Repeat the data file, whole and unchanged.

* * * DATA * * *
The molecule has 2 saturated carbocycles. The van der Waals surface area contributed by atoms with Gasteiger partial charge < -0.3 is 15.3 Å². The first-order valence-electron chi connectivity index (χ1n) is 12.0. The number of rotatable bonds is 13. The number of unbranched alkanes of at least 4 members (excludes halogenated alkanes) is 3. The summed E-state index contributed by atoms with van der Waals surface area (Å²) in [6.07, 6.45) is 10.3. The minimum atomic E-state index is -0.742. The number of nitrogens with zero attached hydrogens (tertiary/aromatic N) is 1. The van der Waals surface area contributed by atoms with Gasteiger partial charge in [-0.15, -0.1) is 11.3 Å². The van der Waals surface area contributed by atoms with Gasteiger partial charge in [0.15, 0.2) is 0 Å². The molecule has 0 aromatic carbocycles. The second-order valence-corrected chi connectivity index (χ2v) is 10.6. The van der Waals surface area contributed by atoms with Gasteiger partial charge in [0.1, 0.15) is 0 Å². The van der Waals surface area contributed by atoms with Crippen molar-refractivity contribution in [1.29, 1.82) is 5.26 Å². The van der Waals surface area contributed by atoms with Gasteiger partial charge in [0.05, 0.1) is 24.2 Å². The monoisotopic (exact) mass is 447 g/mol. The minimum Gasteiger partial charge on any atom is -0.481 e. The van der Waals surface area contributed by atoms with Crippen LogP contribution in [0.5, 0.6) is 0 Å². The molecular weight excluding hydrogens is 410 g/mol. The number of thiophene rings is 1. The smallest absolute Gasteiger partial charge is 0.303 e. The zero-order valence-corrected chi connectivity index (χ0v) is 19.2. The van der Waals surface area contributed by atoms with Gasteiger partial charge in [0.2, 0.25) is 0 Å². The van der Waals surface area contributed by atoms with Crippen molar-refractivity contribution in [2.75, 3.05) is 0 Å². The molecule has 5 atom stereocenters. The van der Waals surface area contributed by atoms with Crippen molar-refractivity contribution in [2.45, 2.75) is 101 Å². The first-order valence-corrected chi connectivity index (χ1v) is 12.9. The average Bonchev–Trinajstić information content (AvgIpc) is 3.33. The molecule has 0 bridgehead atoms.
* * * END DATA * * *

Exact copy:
The molecule has 2 saturated carbocycles. The van der Waals surface area contributed by atoms with Gasteiger partial charge < -0.3 is 15.3 Å². The first-order valence-electron chi connectivity index (χ1n) is 12.0. The number of rotatable bonds is 13. The number of unbranched alkanes of at least 4 members (excludes halogenated alkanes) is 3. The summed E-state index contributed by atoms with van der Waals surface area (Å²) in [6.07, 6.45) is 10.3. The minimum atomic E-state index is -0.742. The number of nitrogens with zero attached hydrogens (tertiary/aromatic N) is 1. The van der Waals surface area contributed by atoms with Gasteiger partial charge in [-0.15, -0.1) is 11.3 Å². The van der Waals surface area contributed by atoms with Gasteiger partial charge in [0.15, 0.2) is 0 Å². The molecule has 0 aromatic carbocycles. The second-order valence-corrected chi connectivity index (χ2v) is 10.6. The van der Waals surface area contributed by atoms with Gasteiger partial charge in [0.1, 0.15) is 0 Å². The van der Waals surface area contributed by atoms with Crippen molar-refractivity contribution in [1.29, 1.82) is 5.26 Å². The van der Waals surface area contributed by atoms with Gasteiger partial charge in [0.05, 0.1) is 24.2 Å². The monoisotopic (exact) mass is 447 g/mol. The minimum Gasteiger partial charge on any atom is -0.481 e. The van der Waals surface area contributed by atoms with Crippen LogP contribution in [0.5, 0.6) is 0 Å². The molecular weight excluding hydrogens is 410 g/mol. The number of thiophene rings is 1. The smallest absolute Gasteiger partial charge is 0.303 e. The zero-order valence-corrected chi connectivity index (χ0v) is 19.2. The van der Waals surface area contributed by atoms with Gasteiger partial charge in [0.2, 0.25) is 0 Å². The van der Waals surface area contributed by atoms with Crippen molar-refractivity contribution in [2.75, 3.05) is 0 Å². The molecule has 5 atom stereocenters. The van der Waals surface area contributed by atoms with Crippen molar-refractivity contribution in [2.45, 2.75) is 101 Å². The first-order valence-corrected chi connectivity index (χ1v) is 12.9. The average Bonchev–Trinajstić information content (AvgIpc) is 3.33. The molecule has 0 bridgehead atoms.